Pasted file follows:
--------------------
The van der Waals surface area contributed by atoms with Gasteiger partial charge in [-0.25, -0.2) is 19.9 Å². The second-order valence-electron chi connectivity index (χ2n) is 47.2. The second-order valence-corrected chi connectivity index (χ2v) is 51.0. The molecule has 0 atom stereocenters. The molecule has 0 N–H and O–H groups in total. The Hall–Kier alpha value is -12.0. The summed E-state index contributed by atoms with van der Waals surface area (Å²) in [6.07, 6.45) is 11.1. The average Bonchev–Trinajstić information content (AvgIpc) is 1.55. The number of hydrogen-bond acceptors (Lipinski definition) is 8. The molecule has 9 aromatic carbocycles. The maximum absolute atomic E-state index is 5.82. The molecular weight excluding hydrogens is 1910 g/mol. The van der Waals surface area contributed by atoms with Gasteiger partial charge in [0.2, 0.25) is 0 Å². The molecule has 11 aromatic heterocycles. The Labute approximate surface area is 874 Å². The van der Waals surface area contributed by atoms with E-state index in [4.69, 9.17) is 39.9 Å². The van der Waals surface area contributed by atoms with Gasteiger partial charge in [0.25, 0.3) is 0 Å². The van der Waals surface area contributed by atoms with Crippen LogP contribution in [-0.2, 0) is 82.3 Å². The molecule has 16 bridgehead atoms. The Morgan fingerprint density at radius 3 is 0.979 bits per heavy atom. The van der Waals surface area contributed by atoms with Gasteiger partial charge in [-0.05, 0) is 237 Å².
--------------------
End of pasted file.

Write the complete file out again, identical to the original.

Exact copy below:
The van der Waals surface area contributed by atoms with Gasteiger partial charge in [-0.25, -0.2) is 19.9 Å². The second-order valence-electron chi connectivity index (χ2n) is 47.2. The second-order valence-corrected chi connectivity index (χ2v) is 51.0. The molecule has 0 atom stereocenters. The molecule has 0 N–H and O–H groups in total. The Hall–Kier alpha value is -12.0. The summed E-state index contributed by atoms with van der Waals surface area (Å²) in [6.07, 6.45) is 11.1. The average Bonchev–Trinajstić information content (AvgIpc) is 1.55. The number of hydrogen-bond acceptors (Lipinski definition) is 8. The molecule has 9 aromatic carbocycles. The maximum absolute atomic E-state index is 5.82. The molecular weight excluding hydrogens is 1910 g/mol. The van der Waals surface area contributed by atoms with Gasteiger partial charge in [0.2, 0.25) is 0 Å². The molecule has 11 aromatic heterocycles. The Labute approximate surface area is 874 Å². The van der Waals surface area contributed by atoms with E-state index in [4.69, 9.17) is 39.9 Å². The van der Waals surface area contributed by atoms with Gasteiger partial charge in [0.25, 0.3) is 0 Å². The van der Waals surface area contributed by atoms with Crippen LogP contribution in [-0.2, 0) is 82.3 Å². The molecule has 16 bridgehead atoms. The Morgan fingerprint density at radius 3 is 0.979 bits per heavy atom. The van der Waals surface area contributed by atoms with Gasteiger partial charge in [-0.05, 0) is 237 Å².